ShoreTel in Win-Win Situation With Celtics-Nets Game

 
 
By Jeffrey Burt  |  Posted 2012-11-29
 
 
 

ShoreTel in Win-Win Situation With Celtics-Nets Game


BOSTON — For ShoreTel executives here Nov. 28, the game between the Boston Celtics and Brooklyn Nets was a no-lose affair.

On one side were the Celtics, who this year took advantage of their decision to renovate and expand their corporate headquarters in the city to install an on-premises unified communications (UC) solution from ShoreTel, a move that Jay Wessel, vice president of technology for the NBA team, had been contemplating for as long as five years.

On the other side were the Nets, who saw a move of their headquarters from New Jersey to Brooklyn earlier this year as an opportunity to deploy a cloud-based UC system from ShoreTel, which Mireille Viau Verna, senior director of IT for the team, said helped keep the organization's communications up and running during Superstorm Sandy in October.

The game also gave ShoreTel officials the chance to tout their decision in February to buy M5 Networks for $146 million, which enabled the company to offer cloud-based solutions to complement its premises-based products.

"It's at events like this that whoever wins, ShoreTel wins," Peter Blackmore, the company's CEO and president, said to a group of journalists just before the game began here at the TD Garden.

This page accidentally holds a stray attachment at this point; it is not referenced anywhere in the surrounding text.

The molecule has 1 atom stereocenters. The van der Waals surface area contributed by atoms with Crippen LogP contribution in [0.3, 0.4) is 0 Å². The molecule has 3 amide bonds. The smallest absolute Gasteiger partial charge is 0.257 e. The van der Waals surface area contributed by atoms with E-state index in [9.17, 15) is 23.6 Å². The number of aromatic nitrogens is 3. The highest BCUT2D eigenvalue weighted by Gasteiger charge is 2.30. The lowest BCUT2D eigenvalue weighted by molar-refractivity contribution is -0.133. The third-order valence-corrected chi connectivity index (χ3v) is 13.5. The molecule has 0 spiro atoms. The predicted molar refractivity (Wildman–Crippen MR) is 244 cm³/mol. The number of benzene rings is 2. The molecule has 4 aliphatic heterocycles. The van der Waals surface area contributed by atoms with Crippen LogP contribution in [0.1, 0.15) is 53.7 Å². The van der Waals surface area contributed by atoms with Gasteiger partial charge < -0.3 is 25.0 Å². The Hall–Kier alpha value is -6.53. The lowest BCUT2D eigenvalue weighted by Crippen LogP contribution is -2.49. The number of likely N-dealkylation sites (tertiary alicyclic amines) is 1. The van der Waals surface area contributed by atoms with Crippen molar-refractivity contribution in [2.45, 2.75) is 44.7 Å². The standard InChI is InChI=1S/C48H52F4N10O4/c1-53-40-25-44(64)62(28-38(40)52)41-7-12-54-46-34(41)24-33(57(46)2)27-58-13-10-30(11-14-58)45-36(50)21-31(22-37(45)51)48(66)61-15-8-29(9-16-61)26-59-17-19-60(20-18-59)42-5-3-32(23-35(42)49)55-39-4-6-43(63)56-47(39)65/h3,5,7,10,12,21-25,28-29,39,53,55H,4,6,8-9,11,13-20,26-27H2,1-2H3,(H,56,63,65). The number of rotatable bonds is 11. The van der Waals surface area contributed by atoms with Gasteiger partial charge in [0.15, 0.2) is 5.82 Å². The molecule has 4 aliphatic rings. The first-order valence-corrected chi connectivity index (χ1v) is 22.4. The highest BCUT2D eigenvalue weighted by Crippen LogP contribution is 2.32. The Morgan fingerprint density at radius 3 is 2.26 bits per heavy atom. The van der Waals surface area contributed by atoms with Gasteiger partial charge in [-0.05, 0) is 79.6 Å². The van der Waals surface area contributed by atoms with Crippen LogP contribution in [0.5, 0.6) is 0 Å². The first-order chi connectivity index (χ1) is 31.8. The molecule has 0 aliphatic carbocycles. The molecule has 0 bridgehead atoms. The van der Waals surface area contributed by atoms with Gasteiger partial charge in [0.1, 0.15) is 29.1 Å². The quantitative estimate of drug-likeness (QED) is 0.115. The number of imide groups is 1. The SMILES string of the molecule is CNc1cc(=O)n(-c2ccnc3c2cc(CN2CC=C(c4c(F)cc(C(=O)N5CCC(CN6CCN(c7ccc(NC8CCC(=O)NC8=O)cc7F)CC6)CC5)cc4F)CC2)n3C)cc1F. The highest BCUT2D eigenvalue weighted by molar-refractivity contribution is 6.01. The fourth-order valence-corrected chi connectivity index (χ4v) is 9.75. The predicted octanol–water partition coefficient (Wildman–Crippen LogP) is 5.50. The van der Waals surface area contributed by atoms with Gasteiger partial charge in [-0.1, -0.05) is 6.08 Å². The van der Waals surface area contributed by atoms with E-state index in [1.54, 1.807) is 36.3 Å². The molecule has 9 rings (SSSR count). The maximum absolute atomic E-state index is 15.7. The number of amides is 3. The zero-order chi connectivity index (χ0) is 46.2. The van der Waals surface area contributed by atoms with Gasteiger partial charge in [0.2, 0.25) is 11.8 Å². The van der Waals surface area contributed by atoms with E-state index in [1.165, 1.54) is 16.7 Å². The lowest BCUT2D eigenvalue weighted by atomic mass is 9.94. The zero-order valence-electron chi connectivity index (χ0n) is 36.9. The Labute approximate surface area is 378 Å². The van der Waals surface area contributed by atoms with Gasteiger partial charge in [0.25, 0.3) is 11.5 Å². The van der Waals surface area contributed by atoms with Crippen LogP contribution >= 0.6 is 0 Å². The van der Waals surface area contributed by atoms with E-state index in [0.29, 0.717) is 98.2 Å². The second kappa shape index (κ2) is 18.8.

There is growing interest in cloud-based UC solutions, Blackmore told eWEEK. He said that currently, about 20 percent of UC deployments leverage the cloud, with the other 80 percent being on-premises solutions. However, by 2015, the percentage of cloud solutions will grow to 42 percent, and will only continue to climb. That fueled ShoreTel's interest in being able to offer a cloud-based solution, and it made more sense to buy a company with those capabilities than to try to develop it in-house, Blackmore said.

ShoreTel looked at a host of companies, eventually whittling the list down to M5, a 12-year-old company based in New York City that Blackmore said had the right combination of solutions and a corporate culture that made it a good fit.

Dan Hoffman, the former CEO of M5 and now president and general manager of ShoreTel's cloud division—ShoreTel Sky—said the merger enabled him to take his two-dozen or so engineers and combine them with the more than 200 that ShoreTel already had. In addition, it gives the combined company the kind of dual expertise in on-premises and cloud-based solutions that differentiates ShoreTel from its competitors.

ShoreTel in Win-Win Situation With Celtics-Nets Game


The acquisition also means that the merged company can now address a wider market, Hoffman said. Smaller organizations, which don't want to spend a lot of hardware and don't always have the IT expertise to take care of hardware infrastructures, tend to lean toward cloud-based systems. ShoreTel Sky's target customer base has tended to be in the midmarket, between 50 and 5,000 seats. However, "we're starting to see interest in the enterprise," he said, adding that the company has two projects that could tally more than 10,000 seats each.

Andrew Borg, an analyst with the Aberdeen Group, said the purchase benefited both companies. ShoreTel was able to quickly ramp up its cloud capabilities, while M5 gained the kind of global reach that it could not have achieved on its own.